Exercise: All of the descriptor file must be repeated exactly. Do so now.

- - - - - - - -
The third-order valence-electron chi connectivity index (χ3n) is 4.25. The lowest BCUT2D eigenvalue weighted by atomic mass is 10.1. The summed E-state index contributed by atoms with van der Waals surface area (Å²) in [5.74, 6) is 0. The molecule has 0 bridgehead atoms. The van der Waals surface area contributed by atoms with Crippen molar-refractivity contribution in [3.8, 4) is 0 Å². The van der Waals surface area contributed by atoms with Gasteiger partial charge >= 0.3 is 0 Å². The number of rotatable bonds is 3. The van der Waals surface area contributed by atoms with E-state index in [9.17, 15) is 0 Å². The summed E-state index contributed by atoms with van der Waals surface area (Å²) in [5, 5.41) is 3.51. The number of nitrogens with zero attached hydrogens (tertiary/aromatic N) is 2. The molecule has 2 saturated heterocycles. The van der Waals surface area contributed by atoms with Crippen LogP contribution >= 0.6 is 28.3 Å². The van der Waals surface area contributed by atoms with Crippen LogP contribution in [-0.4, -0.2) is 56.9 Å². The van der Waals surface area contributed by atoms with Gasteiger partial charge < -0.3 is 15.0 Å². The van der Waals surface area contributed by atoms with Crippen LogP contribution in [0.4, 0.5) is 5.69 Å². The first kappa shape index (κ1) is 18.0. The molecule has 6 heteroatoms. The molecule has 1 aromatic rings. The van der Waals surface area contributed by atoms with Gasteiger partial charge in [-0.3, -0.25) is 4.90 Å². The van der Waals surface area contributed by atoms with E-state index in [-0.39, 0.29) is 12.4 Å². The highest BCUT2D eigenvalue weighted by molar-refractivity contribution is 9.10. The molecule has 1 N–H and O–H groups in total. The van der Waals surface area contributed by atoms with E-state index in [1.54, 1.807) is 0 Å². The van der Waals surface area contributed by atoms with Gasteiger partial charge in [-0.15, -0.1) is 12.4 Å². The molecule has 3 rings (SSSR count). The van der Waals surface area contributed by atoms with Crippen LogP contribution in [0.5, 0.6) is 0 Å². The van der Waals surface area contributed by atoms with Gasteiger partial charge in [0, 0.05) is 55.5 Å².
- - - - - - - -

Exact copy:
The third-order valence-electron chi connectivity index (χ3n) is 4.25. The lowest BCUT2D eigenvalue weighted by atomic mass is 10.1. The summed E-state index contributed by atoms with van der Waals surface area (Å²) in [5.74, 6) is 0. The molecule has 0 bridgehead atoms. The van der Waals surface area contributed by atoms with Crippen molar-refractivity contribution in [3.8, 4) is 0 Å². The van der Waals surface area contributed by atoms with Gasteiger partial charge >= 0.3 is 0 Å². The number of rotatable bonds is 3. The van der Waals surface area contributed by atoms with E-state index in [9.17, 15) is 0 Å². The summed E-state index contributed by atoms with van der Waals surface area (Å²) in [5, 5.41) is 3.51. The number of nitrogens with zero attached hydrogens (tertiary/aromatic N) is 2. The molecule has 2 saturated heterocycles. The van der Waals surface area contributed by atoms with Crippen LogP contribution >= 0.6 is 28.3 Å². The van der Waals surface area contributed by atoms with Crippen LogP contribution in [-0.4, -0.2) is 56.9 Å². The van der Waals surface area contributed by atoms with Gasteiger partial charge < -0.3 is 15.0 Å². The van der Waals surface area contributed by atoms with Crippen LogP contribution in [0.4, 0.5) is 5.69 Å². The first kappa shape index (κ1) is 18.0. The molecule has 6 heteroatoms. The molecule has 1 aromatic rings. The van der Waals surface area contributed by atoms with Gasteiger partial charge in [-0.3, -0.25) is 4.90 Å². The van der Waals surface area contributed by atoms with E-state index in [-0.39, 0.29) is 12.4 Å². The highest BCUT2D eigenvalue weighted by molar-refractivity contribution is 9.10. The molecule has 1 N–H and O–H groups in total. The van der Waals surface area contributed by atoms with E-state index in [1.54, 1.807) is 0 Å². The van der Waals surface area contributed by atoms with Gasteiger partial charge in [-0.15, -0.1) is 12.4 Å². The molecule has 3 rings (SSSR count). The van der Waals surface area contributed by atoms with Crippen LogP contribution in [0.5, 0.6) is 0 Å². The van der Waals surface area contributed by atoms with Gasteiger partial charge in [0, 0.05) is 55.5 Å².